Writer/Director Wes Hurley on His New Film “Potato Dreams of America” | Under the Radar Magazine Under the Radar | Music Blog for the Indie Music Magazine
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Writer/Director Wes Hurley on His New Film “Potato Dreams of America”

My Mom Is My Best Friend

Jan 21, 2022 Web Exclusive
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For those living in Seattle, Washington or the Pacific Northwest, at large, the name Wes Hurley carries significant weight. He created the series, Capitol Hill, which starred a number of big name drag, burlesque, and boylesque performers in the region, from Waxie Moon to Jinkx Monsoon and BenDeLaCreme. He has an eye for drama, direction, and talent.

Hurley is a focused, driven artist who uses the area around him and those with star potential (whether the world will notice or not) nearby to create beautiful, even genius work. Hurley’s latest efforts involve his life story. First it was the 10-minute short, Little Potato, and now it’s the full-length film based on it, Potato Dreams of America. The work is tender, eye-opening and full of surprises.

Born in Russia, Hurley and his mother emigrated to the U.S. in, well, an odd way. But it makes the story that much more amazing (see the trailer below). We caught up with the filmmaker to ask him a few questions about his new movie, which just earned some new distributors (Dark Star and HBO!), how it’s influenced him, and what’s next.

Jake Uitti (Under the Radar): Do you remember the first movie scene you fell in love with?

Wes Hurley: The opening credits of Curly Sue. It’s a montage of Curly Sue’s little treasures that she brings with her everywhere. Georges Delereu’s sweet but sad score is what made it special.

I know Potato Dreams of America began with a short 10-minute film. When did you know you had to make that?

There’s a thing that happened with my American stepfather that I don’t want to give away. When it happened in real life, it felt so much like an [Pedro] Almodóvar melodrama, I knew it had to become a film at some point. During the Sochi Olympics controversy, I realized that people here know very little about Russia and the gay experience in Russia, in particular.

I wrote the script for Potato Dreams of America in 2012 but getting the film made turned out to be a huge challenge. In 2016, thanks to a small grant from 4Culture [in Seattle] I was able to make the shorts, both Little Potato and the experimental VR piece, Potato Dreams. The intention behind them was to create momentum for the feature—and it paid off.

What was the process like of turning a short into a full-length feature?

The script for the feature came first. But having to condense the story into two shorts definitely helped refine the narrative in my mind. Especially after watching Little Potato with so many audiences.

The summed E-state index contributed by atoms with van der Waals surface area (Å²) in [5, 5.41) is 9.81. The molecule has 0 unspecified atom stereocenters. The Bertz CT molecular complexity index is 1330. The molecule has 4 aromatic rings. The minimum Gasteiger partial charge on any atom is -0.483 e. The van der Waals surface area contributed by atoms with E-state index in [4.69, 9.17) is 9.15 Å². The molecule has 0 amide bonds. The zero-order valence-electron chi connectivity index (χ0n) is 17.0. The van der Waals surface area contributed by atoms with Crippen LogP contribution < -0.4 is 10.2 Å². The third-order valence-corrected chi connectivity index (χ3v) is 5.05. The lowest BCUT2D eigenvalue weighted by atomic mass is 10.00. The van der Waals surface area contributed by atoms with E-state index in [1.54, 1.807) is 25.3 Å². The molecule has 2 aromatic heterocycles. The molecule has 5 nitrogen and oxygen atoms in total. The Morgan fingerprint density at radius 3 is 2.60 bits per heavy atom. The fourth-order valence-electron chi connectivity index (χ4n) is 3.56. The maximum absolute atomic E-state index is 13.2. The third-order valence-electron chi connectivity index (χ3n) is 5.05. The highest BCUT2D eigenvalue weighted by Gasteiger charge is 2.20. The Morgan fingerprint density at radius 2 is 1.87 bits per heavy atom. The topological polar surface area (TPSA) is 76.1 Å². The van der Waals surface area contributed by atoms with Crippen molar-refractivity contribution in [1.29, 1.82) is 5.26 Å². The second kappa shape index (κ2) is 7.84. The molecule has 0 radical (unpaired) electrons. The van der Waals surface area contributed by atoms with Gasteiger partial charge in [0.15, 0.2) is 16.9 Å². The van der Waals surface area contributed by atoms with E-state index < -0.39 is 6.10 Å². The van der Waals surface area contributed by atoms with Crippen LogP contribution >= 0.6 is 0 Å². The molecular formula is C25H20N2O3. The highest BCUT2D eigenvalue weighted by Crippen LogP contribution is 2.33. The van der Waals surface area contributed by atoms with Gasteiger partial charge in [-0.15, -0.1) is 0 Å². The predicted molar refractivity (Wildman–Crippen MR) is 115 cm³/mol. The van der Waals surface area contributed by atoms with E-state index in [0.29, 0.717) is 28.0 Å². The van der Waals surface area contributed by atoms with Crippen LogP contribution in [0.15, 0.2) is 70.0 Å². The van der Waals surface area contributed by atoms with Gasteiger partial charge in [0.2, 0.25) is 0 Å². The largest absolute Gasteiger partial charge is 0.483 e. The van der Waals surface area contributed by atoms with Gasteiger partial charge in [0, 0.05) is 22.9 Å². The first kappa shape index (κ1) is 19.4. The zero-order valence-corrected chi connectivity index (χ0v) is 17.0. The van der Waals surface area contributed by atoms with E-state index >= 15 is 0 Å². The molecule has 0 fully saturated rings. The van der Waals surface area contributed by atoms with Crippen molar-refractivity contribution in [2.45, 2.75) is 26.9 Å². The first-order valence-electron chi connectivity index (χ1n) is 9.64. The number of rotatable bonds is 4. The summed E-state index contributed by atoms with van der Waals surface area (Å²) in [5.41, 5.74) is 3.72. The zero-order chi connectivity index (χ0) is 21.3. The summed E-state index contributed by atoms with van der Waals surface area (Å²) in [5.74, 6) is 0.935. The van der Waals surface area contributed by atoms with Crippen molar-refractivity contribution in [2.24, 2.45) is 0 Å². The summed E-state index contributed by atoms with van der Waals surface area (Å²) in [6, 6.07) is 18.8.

The film has done rather well in festivals and has won some major awards. What has been a top achievement and does this positive attention surprise you in any way?

The most exciting thing is having the film get limited theatrical release. It’s harder and harder to get a small indie into theaters and I’m really grateful to Dark Star, our distributor, for believing in the film in such a big way.

I’m also thrilled about HBO being our distributor in Europe. And Little Potato getting picked up by Criterion Channel. Criterion was literally my film school so I couldn’t be more excited to have my little short screening alongside the greatest filmmakers of all time.

Hersh Powers and Jonathan Bennett on the set (photo by Bronwen Houck)
Hersh Powers and Jonathan Bennett on the set (photo by Bronwen Houck)

You’ve been making work for years now, often centered on queer protagonists and having to do with Seattle. What have you learned about yourself as an artist over the past, say, 10 years?

That I’m very stubborn. You have to be persistent in this industry. Resistance and rejection just make me push harder and looking back it has paid off.

What is your relationship with your mother, who is a central character in the film, today?

My mom is my best friend, just as she was when I was a kid. Growing up, it was the two of us against the world so we have a very powerful bond having weathered a lot of great challenges together. She’s my biggest hero.

When you think of Russia today, what comes to mind?

I have made a conscious effort to begin my life anew when we came to the States. Russia is very complicated for me. It’s frozen in my childhood memory. I know it’s changed a lot since then, both for better and for worse, but I’m not interested in finding out how. But I’m also very aware of how every single thing about me is shaped by my experience growing up in Russia: my political views, my relationship to being a gay man, my relationship to my being an artist.

What’s next for you?

I’m writing a couple of screenplays. One is another true story with a gay protagonist based in Seattle in the ’90s. But I’m also eager to get into horror film. Horror is my favorite genre and it will be a fun challenge to try something different.

What do you love most about what you do?

I love the pre-production and production stage of filmmaking. I have a very clear vision about what I want to do, down to every frame. But when you start bringing on creative collaborators, inevitably they make it their own. That process of seeing actors embody the characters you wrote, the art department interpreting your vision to build costumes and sets, it’s such a fun experience to see something that started out in your head take shape and seeing talented people from various disciplines take ownership of that and put themselves into it, reshaping it. It’s absolutely thrilling. I love that film requires mixing of so many different artforms and opportunities to work with so many talented people.



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